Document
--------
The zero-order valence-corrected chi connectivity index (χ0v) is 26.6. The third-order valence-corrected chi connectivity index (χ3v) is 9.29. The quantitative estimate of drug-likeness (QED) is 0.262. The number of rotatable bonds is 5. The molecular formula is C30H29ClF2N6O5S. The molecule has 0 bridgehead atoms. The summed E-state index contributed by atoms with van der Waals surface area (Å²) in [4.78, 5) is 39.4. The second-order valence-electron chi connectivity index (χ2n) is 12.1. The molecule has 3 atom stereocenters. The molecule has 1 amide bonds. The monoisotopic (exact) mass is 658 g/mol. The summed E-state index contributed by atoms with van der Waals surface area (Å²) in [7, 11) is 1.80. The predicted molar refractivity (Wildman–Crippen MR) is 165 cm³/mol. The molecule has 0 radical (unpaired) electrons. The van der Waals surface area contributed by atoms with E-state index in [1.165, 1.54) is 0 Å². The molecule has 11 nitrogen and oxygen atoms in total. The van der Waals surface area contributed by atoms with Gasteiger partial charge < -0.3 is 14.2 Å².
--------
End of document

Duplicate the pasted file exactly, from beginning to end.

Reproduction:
The zero-order valence-corrected chi connectivity index (χ0v) is 26.6. The third-order valence-corrected chi connectivity index (χ3v) is 9.29. The quantitative estimate of drug-likeness (QED) is 0.262. The number of rotatable bonds is 5. The molecular formula is C30H29ClF2N6O5S. The molecule has 0 bridgehead atoms. The summed E-state index contributed by atoms with van der Waals surface area (Å²) in [4.78, 5) is 39.4. The second-order valence-electron chi connectivity index (χ2n) is 12.1. The molecule has 3 atom stereocenters. The molecule has 1 amide bonds. The monoisotopic (exact) mass is 658 g/mol. The summed E-state index contributed by atoms with van der Waals surface area (Å²) in [7, 11) is 1.80. The predicted molar refractivity (Wildman–Crippen MR) is 165 cm³/mol. The molecule has 0 radical (unpaired) electrons. The van der Waals surface area contributed by atoms with E-state index in [1.165, 1.54) is 0 Å². The molecule has 11 nitrogen and oxygen atoms in total. The van der Waals surface area contributed by atoms with Gasteiger partial charge < -0.3 is 14.2 Å².